Incidentally, don't be surprised if many internal candidates apply for an opening not because they really want it but because they don't like what they are doing now. "That's the rule of thumb-30 percent of applicants apply only because they don't like their job," says Winning. Should this exclude them from consideration? Not if they truly would be better suited to the new position. So keep an open mind even when you detect an incumbent grumbling about his or her current job.
Ask the wrong questions, either of internal or external applicants, and it can cost you in both money and legal pains. Federal and state laws provide job applicants with a wealth of protections against job interviewers who pry into their personal lives. The pitfalls are often subtle. For instance, it is usually legal to ask "Have you ever been convicted of a crime?" But it's illegal in most cases to ask "Have you ever been arrested?" More broadly, questions about marital and family status ("Do you plan to have children?") are verboten.
Advice from employment law experts on this subject fills thick books, but one guideline will usually steer you into the clear: "Keep questions focused on the job opening and the applicant's work history," says Winning, who advises clients that today's times are so litigious, it's good policy to avoid even tried-and-true icebreakers like "Who do you think will win the Super Bowl?"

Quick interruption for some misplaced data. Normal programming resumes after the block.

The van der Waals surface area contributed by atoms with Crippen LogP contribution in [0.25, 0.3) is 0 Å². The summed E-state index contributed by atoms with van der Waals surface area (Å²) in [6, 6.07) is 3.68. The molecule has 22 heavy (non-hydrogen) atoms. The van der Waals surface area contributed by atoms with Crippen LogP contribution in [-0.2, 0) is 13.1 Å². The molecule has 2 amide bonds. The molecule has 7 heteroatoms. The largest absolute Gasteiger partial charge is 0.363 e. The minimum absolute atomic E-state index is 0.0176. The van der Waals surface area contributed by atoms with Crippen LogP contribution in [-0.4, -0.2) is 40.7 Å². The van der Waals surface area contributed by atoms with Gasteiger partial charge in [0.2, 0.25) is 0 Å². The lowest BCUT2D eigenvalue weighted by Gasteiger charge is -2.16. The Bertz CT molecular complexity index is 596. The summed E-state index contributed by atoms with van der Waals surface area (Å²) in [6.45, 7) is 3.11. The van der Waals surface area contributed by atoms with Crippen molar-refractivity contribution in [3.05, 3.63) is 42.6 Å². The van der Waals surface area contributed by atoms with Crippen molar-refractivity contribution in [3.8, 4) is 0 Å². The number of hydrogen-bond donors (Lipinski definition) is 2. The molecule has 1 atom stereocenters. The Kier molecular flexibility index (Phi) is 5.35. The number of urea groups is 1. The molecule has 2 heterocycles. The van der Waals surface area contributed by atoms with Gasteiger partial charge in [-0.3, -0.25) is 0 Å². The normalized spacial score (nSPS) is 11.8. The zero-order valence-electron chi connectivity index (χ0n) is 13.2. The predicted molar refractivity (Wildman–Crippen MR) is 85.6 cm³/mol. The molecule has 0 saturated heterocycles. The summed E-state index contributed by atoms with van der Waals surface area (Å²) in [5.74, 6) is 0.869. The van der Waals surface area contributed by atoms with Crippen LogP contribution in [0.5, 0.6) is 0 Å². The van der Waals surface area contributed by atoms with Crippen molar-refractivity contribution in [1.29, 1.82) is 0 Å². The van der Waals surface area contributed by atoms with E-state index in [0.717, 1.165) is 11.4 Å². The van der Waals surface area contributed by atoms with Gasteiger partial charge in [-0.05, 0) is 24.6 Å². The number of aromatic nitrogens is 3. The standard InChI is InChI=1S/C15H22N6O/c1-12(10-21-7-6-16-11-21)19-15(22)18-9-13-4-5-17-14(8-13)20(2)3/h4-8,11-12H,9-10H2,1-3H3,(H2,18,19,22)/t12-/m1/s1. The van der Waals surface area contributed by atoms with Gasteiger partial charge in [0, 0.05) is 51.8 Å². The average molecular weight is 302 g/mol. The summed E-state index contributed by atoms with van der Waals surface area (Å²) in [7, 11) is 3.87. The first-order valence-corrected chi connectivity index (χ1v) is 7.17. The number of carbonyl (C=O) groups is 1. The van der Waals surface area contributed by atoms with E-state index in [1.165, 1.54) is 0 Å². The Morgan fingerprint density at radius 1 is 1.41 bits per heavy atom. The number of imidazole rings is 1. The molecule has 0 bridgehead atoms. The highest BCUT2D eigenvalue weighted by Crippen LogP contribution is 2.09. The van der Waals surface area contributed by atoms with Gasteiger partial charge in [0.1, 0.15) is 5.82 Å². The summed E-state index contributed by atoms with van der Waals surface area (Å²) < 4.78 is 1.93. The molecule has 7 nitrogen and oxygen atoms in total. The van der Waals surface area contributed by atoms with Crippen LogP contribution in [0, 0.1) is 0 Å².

A plus of this narrow focus, says Winning: "You don't waste time on the extraneous, and you have more time to talk about what really matters-the applicant and the job opening."
The Big Sell
Careful interviewing has uncovered terrific candidates. Now it's your turn to sell them on working for you. "Few employers understand this. Most still think hiring is their unilateral decision, but you aren't the only game in town anymore," says Roger E. Herman, an Akron, Ohio, management consultant and author of Keeping Good People (Oakhill Press). "A person you want to hire will probably have many job offers. That's why you have to use the interview to sell candidates on working for you."
Don't the unemployment statistics tell us there are millions of job-hungry workers? Even so, good jobs still sit vacant because applicants can't do high school algebra, write a grammatical sentence or operate basic computer programs. "Our educational system isn't preparing workers for the jobs that exist," says Herman. "Usually, there just aren't that many people who have the qualifications you need."
So be prepared for the applicant who asks "Why should I take this job?" Warns Herman: "You've got to know what to say. Once you know what kind of employee you want to hire, ask yourself what employer qualities will turn on that worker.
"Today's interview has become a mutual conversation in which both the applicant and the employer size up how they will fit together. That's how smart hiring happens."